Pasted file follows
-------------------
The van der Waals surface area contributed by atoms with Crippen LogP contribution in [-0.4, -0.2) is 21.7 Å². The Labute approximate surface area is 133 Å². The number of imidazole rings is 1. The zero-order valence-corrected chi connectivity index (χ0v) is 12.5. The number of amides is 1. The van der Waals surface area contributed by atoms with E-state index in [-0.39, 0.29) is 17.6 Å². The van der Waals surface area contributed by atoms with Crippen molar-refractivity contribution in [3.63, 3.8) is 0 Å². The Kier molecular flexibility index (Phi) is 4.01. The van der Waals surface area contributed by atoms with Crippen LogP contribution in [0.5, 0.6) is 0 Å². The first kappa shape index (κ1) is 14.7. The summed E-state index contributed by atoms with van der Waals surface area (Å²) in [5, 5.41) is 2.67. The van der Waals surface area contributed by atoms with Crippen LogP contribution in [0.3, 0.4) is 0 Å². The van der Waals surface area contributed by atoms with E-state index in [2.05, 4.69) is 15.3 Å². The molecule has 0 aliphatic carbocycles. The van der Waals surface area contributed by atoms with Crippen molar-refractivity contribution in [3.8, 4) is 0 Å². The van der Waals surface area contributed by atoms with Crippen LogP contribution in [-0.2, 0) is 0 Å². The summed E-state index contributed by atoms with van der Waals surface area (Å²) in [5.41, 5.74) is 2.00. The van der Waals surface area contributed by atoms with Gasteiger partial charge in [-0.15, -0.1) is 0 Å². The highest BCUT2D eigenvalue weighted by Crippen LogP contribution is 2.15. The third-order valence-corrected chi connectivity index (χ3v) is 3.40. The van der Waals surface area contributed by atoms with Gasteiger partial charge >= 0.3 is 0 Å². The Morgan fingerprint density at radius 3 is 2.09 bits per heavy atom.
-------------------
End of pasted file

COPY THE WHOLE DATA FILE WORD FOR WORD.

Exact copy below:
The van der Waals surface area contributed by atoms with Crippen LogP contribution in [-0.4, -0.2) is 21.7 Å². The Labute approximate surface area is 133 Å². The number of imidazole rings is 1. The zero-order valence-corrected chi connectivity index (χ0v) is 12.5. The number of amides is 1. The van der Waals surface area contributed by atoms with E-state index in [-0.39, 0.29) is 17.6 Å². The van der Waals surface area contributed by atoms with Crippen molar-refractivity contribution in [3.63, 3.8) is 0 Å². The Kier molecular flexibility index (Phi) is 4.01. The van der Waals surface area contributed by atoms with Crippen LogP contribution in [0.5, 0.6) is 0 Å². The first kappa shape index (κ1) is 14.7. The summed E-state index contributed by atoms with van der Waals surface area (Å²) in [5, 5.41) is 2.67. The van der Waals surface area contributed by atoms with Crippen LogP contribution in [0.3, 0.4) is 0 Å². The van der Waals surface area contributed by atoms with E-state index in [2.05, 4.69) is 15.3 Å². The molecule has 0 aliphatic carbocycles. The van der Waals surface area contributed by atoms with Crippen molar-refractivity contribution in [3.8, 4) is 0 Å². The van der Waals surface area contributed by atoms with Crippen LogP contribution in [-0.2, 0) is 0 Å². The summed E-state index contributed by atoms with van der Waals surface area (Å²) in [5.41, 5.74) is 2.00. The van der Waals surface area contributed by atoms with Gasteiger partial charge in [-0.15, -0.1) is 0 Å². The highest BCUT2D eigenvalue weighted by Crippen LogP contribution is 2.15. The third-order valence-corrected chi connectivity index (χ3v) is 3.40. The van der Waals surface area contributed by atoms with Gasteiger partial charge >= 0.3 is 0 Å². The Morgan fingerprint density at radius 3 is 2.09 bits per heavy atom.